- China’s $8.8 billion in green bonds a third of global sales
- Not enough that a bond is being labelled green: Standard Life
Now that China has overtaken the U.S. to be the largest issuer of green bonds, some investors are showing skepticism over a regulatory regime that even allows sales by coal projects.
Chinese electric car and wind-power companies joined banks to raise the equivalent of $8.8 billion selling green notes this year, a third of global issuance, Bloomberg data show. With 95.4 percent of those offerings denominated in yuan and local standards differing from global ones, there are obstacles for foreign funds. Clean-coal power stations qualify for the status in China, even though they can conflict with some investors’ mandates.
“We have seen some bonds be issued with only the issuer claiming they are green, rather than any agency certifying the bond as green,” said David Smith, head of corporate governance at Aberdeen Asset Management Asia Ltd. “Over time we might see agencies put more prescriptions in place on what constitutes a ‘green’ bond.”
China has been opening its domestic bond market to global investors to help finance the transition of its economy toward services and high technology, and away from smokestack industries. So far, foreign investors own less than 2 percent of all onshore notes. Standard Life Investments Ltd., which has $83 billion of bonds under management, hasn’t dedicated time to examining any of the recent Chinese green bonds. It would need to run them past its own environmental, social and governance criteria.
"It’s not enough that a bond is being labeled ‘green’," said Samantha Lamb, London-based investment director for credit. "There remains a need for a thorough review of those claims made by global green bond issuers, high governance standards, a mature rating index and full ESG and credit assessment."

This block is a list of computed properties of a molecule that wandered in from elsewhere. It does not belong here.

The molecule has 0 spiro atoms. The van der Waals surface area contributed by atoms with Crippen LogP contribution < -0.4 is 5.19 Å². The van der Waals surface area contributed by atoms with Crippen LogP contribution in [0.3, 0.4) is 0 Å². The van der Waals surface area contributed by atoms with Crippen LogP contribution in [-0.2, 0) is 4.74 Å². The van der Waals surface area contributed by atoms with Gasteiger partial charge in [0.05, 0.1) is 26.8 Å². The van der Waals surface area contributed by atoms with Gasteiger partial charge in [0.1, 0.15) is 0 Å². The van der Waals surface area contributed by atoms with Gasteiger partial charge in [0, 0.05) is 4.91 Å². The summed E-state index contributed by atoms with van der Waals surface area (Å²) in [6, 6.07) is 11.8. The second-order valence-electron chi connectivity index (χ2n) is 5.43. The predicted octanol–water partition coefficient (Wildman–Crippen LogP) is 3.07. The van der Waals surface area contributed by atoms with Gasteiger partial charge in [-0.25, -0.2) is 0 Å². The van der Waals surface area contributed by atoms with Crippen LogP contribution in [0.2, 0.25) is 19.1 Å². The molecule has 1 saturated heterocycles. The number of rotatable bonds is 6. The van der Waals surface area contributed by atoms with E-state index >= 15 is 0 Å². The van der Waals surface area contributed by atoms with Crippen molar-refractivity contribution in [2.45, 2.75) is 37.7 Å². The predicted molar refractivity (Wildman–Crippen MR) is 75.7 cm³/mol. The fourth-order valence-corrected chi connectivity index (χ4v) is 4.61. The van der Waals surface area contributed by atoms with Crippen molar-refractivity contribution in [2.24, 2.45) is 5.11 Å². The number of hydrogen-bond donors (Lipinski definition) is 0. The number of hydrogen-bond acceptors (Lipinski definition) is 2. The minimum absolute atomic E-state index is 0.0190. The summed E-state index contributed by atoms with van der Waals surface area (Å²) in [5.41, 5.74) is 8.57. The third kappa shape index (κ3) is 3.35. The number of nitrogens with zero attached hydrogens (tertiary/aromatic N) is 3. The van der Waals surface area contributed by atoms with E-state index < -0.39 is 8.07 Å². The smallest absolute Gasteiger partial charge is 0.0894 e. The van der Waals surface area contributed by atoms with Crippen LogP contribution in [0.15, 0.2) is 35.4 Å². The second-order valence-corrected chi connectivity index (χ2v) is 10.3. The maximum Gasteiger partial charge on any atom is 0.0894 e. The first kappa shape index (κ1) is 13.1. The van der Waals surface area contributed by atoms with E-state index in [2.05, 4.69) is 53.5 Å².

China approved more than 100 billion yuan ($15.2 billion) of sales of green bonds in the first five months of this year. Shanghai Pudong Development Bank Co. was the first to issue 20 billion yuan in China’s interbank bond market in January and will choose projects focused on curbing pollution and recycling. The proceeds for Zhejiang Geely Holding Group Co.’s notes will finance the development of the TX5, a hybrid battery-powered version of the iconic 1958 black cab, unveiled in October when Chinese President Xi Jinping visited Britain.
Chinese fund managers Ping An Asset Management Co. and HFT Investment Management Co. declined to comment on whether they plan to create the kind of green-dedicated funds that would push for stricter guidelines.
International green bond investors have strict internal guidelines, said Joseph Jacobelli, senior analyst for Asia Pacific utilities with Bloomberg Intelligence in Hong Kong.
“They would more likely want to use a well-recognized international agency using global standards,” Jacobelli said. “This could make Chinese green bonds purely certified by Chinese organizations perhaps less attractive for international investors.”
While China’s central bank and its green finance committee have been open to global views, regulators are unlikely to impose international guidelines, Mushtaq Kapasi, chief representative for Asia Pacific at International Capital Market Association, which develops voluntary standards for the green bond market, said in a conference in Beijing on June 2.
“That’s a bit unrealistic,” Kapasi said. "It’s a two-way communication. The green bond international guidelines are also heavily influenced by what’s going on in China."
China’s own special circumstance with high coal reserves could explain why the country promotes the clean use of the fossil fuel.
“Coal currently accounts for about 70 percent of China’s energy consumption,” said Wang Yao, director at Research Center for Climate and Energy Finance in Beijing. “In the future maybe clean coal will not be supported when clean energy methodologies are more developed.”
Clean coal conflicts with both international standards and the environment-friendly investment mandates of some investors, according to S&P Global Ratings.
“China’s standards are developed mainly for its domestic green bond market,” said Gloria Lu, senior director for corporate ratings at the rating firm. “When Chinese institutions issue overseas green bonds, they will adopt the more widely-accepted standards."